Immunology of Gene Therapy / Edition 1

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Overview

  • Summarises and reviews the important field of genetic therapy with respect to the latest immunological advances in the lab and clinic
  • Unique treatment of immunology and immunotherapy in gene - approached from a vector and target organ point of view rather than from the perspective a specific diseases
  • Broad appeal - applicable for  immunology and genetics / gene therapy, recombinant DNA studies, transplantation, virology, cancer research and tumor research
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Editorial Reviews

From The Critics
Reviewer: Marion C. Cohen, PhD (SUNY Downstate Medical Center)
Description: This overview of immune responses to gene therapy focuses on the immune response to vectors as well as barriers that might interfere with gene targeting rather than on specific diseases, although obviously they are discussed.
Purpose: The intent is to describe the complex interactions between gene transfer and the immune system. In order to successfully use viral vectors to deliver functional genes, it is necessary to develop work-arounds to avoid antibody and cytotoxic responses, as these will otherwise negate therapy. The book presents what is currently known about the host immune response to gene transfer, and the editor suggests that this information will be particularly useful to students entering the field of gene therapy. This represents a different approach to providing information about this subject.
Audience: The book describes how the various parts of the immune system respond to attempts at gene therapy. Students would certainly find it helpful in their course work; in fact, an entire course could be built around this book. It summarizes a lot of data that might be needed by residents or physicians who do not treat patients using gene therapy. Physicians and scientists who are working directly in the area may already be aware of much of what is presented here, but even so, they may find it a worthwhile resource. The editor and the chapter authors are all experts in the areas they discuss.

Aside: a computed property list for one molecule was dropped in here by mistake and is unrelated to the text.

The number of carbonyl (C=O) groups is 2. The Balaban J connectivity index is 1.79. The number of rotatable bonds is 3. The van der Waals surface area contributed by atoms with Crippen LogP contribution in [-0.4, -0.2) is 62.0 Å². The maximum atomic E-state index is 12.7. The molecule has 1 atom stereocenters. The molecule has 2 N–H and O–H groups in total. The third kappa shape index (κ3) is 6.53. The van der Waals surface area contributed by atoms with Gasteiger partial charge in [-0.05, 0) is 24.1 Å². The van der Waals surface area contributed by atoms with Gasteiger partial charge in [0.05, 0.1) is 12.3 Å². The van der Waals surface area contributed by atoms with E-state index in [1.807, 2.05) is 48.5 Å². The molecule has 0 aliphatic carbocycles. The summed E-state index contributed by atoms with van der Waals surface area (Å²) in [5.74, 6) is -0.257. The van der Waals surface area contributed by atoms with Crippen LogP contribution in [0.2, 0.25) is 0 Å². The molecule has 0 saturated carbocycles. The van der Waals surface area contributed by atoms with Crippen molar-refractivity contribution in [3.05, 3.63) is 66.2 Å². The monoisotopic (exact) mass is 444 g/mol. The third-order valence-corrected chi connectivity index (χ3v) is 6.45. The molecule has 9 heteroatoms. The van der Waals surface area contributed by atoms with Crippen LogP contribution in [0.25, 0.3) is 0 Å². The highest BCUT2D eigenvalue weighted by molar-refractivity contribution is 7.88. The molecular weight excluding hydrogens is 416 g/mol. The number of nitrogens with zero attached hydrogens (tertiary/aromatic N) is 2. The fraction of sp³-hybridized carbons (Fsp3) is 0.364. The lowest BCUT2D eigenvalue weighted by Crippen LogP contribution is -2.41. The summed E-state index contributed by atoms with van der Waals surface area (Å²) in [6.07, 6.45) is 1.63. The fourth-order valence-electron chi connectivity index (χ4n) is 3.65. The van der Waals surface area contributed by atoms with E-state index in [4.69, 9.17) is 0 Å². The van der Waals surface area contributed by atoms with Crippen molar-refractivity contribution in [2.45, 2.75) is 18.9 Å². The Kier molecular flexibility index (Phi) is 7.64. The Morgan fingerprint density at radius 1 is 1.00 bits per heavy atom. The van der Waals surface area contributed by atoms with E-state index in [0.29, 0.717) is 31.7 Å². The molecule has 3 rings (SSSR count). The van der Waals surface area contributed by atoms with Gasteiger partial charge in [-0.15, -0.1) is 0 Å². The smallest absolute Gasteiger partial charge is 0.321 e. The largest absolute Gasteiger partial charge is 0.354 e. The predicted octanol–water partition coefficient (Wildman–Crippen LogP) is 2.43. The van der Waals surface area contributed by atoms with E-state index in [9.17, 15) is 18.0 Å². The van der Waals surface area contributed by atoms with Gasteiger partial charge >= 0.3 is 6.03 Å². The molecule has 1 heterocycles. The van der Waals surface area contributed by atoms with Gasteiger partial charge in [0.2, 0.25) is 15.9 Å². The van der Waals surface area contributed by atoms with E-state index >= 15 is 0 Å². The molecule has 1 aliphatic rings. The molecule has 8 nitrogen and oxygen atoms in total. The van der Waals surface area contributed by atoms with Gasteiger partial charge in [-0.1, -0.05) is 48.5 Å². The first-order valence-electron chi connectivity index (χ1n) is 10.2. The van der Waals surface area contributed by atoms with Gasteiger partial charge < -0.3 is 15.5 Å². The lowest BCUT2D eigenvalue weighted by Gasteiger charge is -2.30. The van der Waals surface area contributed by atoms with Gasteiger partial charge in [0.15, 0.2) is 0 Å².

Features: Each chapter approaches gene transfer with a careful consideration of the characteristics of the vector, its delivery, and the target organ(s), rather than specific diseases. Both local and systemic responses are discussed. The overview chapter is helpful in developing the context. There are a limited number of black-and-white illustrations, but this does not significantly detract from the presentation.
Assessment: This book, put together by experts, delivers a fresh approach to thinking about gene therapy and delivery of the vectors. The information is as current as a multiauthored book can be and would be useful to students as well as physicians.
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Product Details

  • ISBN-13: 9780470134061
  • Publisher: Wiley
  • Publication date: 12/3/2008
  • Edition number: 1
  • Pages: 398
  • Product dimensions: 6.00 (w) x 9.30 (h) x 1.00 (d)

Table of Contents

1. The immunology of gene transfer: an overview (David Lillicrap).

2. Innate immune responses to nucleic acids (Ishii and Akira).

3. The anti-viral Innate immune response (Daniel Muruve).

U. Calgary, Canada.

4. Immune responses to adenoviral vectors (Dmitry M. Shayakhmetov).

5. Immune responses to lentiviral vectors (Lung-Ji Chang).

6. Immune responses to adeno-associated virus vectors (Hildegund Ertl).

7. Immunology after in utero and neonatal gene transfer (Simon Waddington).

8. Immunology of hepatic gene transfer (Roland Herzog).

9. Immune responses to adenoviral, AAV, and lentiviral vector used for gene therapy of brain diseases (Pedro Lowenstein).

10. Immunology of cutaneous gene transfer (Soosan Ghazizadeh).

11. Immune responses to pulmonary gene therapy (Terence Flotte).

12. Induction of immune tolerance through gene transfer to hematopoietic stem cells (John Iacomini).

13. Reconstitution of the immune system by gene therapy (Adrian Thasher).

14. Genetics of the Immune Response to Proteins Expressed After Gene Transfer (Jay Lozier).

15. Immune modulation and transient suppression strategies (Valder Arruda).

16. Gene therapy for autoimmune diseases (Nicholas Giannoukakis).

17. Engineering of viral capsids to evade the host immune system (.

Hildegard B√ľning).

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